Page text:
Face Recognition Is Becoming More Cost-Effective
Contrary to what you might expect, bringing facial recognition capabilities to computers doesn’t require high-end hardware. Exploiting computing power has come a long way since the mid-2000s when deep-learning pipelines began demonstrating legitimate image classification with power-intensive GPUs. But today’s embedded developers can design pipelines for efficiency and prioritize just those features most important to bringing functionality to their applications, reducing the processing power needed.
It’s Becoming Easier
Platforms are available today that abstract away a lot of the complexity of machine learning. Building structures from the ground up in facial recognition applications is tedious, and thanks to new development tools, unnecessary. Platforms built on established machine-learning pipelines can very quickly bring high-performance while at the same time provide the required level of customization needed to address different markets.
Access control is one of the biggest use cases for facial recognition in embedded systems. Due to security often being at stake, the system needs to be robust enough to not be fooled by someone holding a photograph up to a camera. Integrated vision with machine learning is important here because they can perform checks on the image to make sure viable data makes its way into the pipeline. This also brings flexibility for the pipeline to account for more than just what’s visible - using ultra-violet sensors, for example, can further increase security by distinguishing reality from a photograph or screenshot.
The Data is Safe
A big concern for users is that most facial recognition applications that we come into contact within our day-to-day lives process the collected data in the cloud. Nobody wants their movements and activities beamed across the Internet and possibly exploited. But there are platforms that perform image processing locally. NXP’s MCU-based EdgeReady platform is an off-the-shelf IoT edge compute solution that performs all analysis and facial recognition locally. This means developers can design products with an eye toward privacy.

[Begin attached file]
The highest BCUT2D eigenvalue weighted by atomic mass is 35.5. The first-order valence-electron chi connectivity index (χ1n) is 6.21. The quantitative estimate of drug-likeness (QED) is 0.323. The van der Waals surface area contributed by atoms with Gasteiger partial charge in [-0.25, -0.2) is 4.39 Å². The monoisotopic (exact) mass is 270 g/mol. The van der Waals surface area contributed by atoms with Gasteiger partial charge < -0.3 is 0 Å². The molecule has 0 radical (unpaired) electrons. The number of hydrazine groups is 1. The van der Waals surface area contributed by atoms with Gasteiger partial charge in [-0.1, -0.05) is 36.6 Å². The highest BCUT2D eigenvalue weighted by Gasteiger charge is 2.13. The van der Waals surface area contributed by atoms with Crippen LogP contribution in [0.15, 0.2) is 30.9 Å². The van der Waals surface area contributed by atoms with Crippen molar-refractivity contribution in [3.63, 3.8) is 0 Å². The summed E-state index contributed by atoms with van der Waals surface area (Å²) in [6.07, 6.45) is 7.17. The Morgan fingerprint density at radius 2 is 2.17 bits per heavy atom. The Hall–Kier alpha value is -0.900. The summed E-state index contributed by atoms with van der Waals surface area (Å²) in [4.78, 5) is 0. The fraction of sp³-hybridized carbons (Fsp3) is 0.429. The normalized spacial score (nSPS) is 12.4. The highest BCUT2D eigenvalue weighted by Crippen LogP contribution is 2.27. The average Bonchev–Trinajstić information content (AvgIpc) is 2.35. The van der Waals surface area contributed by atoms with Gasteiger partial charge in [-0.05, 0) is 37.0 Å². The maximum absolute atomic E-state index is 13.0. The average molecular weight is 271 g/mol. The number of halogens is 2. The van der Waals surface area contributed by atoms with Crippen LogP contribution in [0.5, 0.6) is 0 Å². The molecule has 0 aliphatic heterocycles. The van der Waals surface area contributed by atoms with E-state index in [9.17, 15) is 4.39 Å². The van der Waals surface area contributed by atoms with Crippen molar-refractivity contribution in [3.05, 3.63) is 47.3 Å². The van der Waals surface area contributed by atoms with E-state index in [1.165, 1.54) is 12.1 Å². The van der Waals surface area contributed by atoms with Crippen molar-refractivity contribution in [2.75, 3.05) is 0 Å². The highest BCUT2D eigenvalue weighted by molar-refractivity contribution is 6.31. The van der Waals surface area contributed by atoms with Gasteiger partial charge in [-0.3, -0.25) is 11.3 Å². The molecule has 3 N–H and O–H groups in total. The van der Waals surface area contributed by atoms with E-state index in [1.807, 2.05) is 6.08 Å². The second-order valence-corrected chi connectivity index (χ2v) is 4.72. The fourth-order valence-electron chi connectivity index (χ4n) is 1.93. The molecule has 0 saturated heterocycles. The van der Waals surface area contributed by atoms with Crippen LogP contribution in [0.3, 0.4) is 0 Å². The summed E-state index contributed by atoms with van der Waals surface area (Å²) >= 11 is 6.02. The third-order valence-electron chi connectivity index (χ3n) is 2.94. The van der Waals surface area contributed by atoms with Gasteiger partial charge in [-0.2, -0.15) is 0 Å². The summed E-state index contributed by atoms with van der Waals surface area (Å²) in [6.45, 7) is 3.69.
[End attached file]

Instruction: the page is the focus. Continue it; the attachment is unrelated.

It Works in the Dark
Like we mentioned earlier, security is one of the primary applications for facial recognition. So being able to protect your assets or access to protected areas around the clock is important. Technology based on image acquisition might seem limited to operating only when visible light is available, nighttime coverage can be accomplished by augmenting visible light image sensors with secondary devices that work on the infrared spectrum or use time-of-flight data to build 3D maps of objects within range. Doing this eliminates darkness as an obstacle.
It Can be Done with a Lightweight OS
Embedded commercial systems don’t have the same requirements as research-level tools for deep learning, which are often offered as open-source toolkits written for Linux. But MCU-based solutions don’t bear the heavy memory toll or long boot times of Linux installations and can run with much lighter operating systems that use less memory and power.
It’s Power Optimized
Advancements in AI and image processing means facial recognition can be managed on a low-power MCU instead of power-hungry GPUs. Plus, an MCU-based approach comes with the added benefits of multiple power-saving modes supported by most current MCUs. Since an MCU doesn’t need to boot large operating systems like Linux, the main processor can be shut down when it’s not needed. But you can still wake the processor for full capability in a fraction of a second if a sensor determines the necessary level of activity in the field of view.
Teaching Devices Can be Quick
Training early implementations of face recognition in embedded systems, such as tablets and smartphones, required users to strike a series of different poses in order for the neural network to effectively train on a new user’s face. Transfer learning and other techniques are making it possible to show their face to the camera just one once in order to and add them to the approved-user list.
Face Recognitions Applications Are Expanding
More and more devices, including consumer oriented IoT smart things, will be designed with facial recognition as a core feature. What’s more, devices will be able to not only to distinguish faces but discern expressions as well. Devices will be able to read emotional cues like delight, frustration, and anger and potentially respond accordingly.
About the Author
Rick Bye leads product marketing for NXP’s ML/AI edge compute IoT solutions for voice control (Alexa, local commands, etc.) and face recognition. Rick focuses on delivering these capabilities as turnkey solutions that eliminate development barriers and significantly reduce time to market.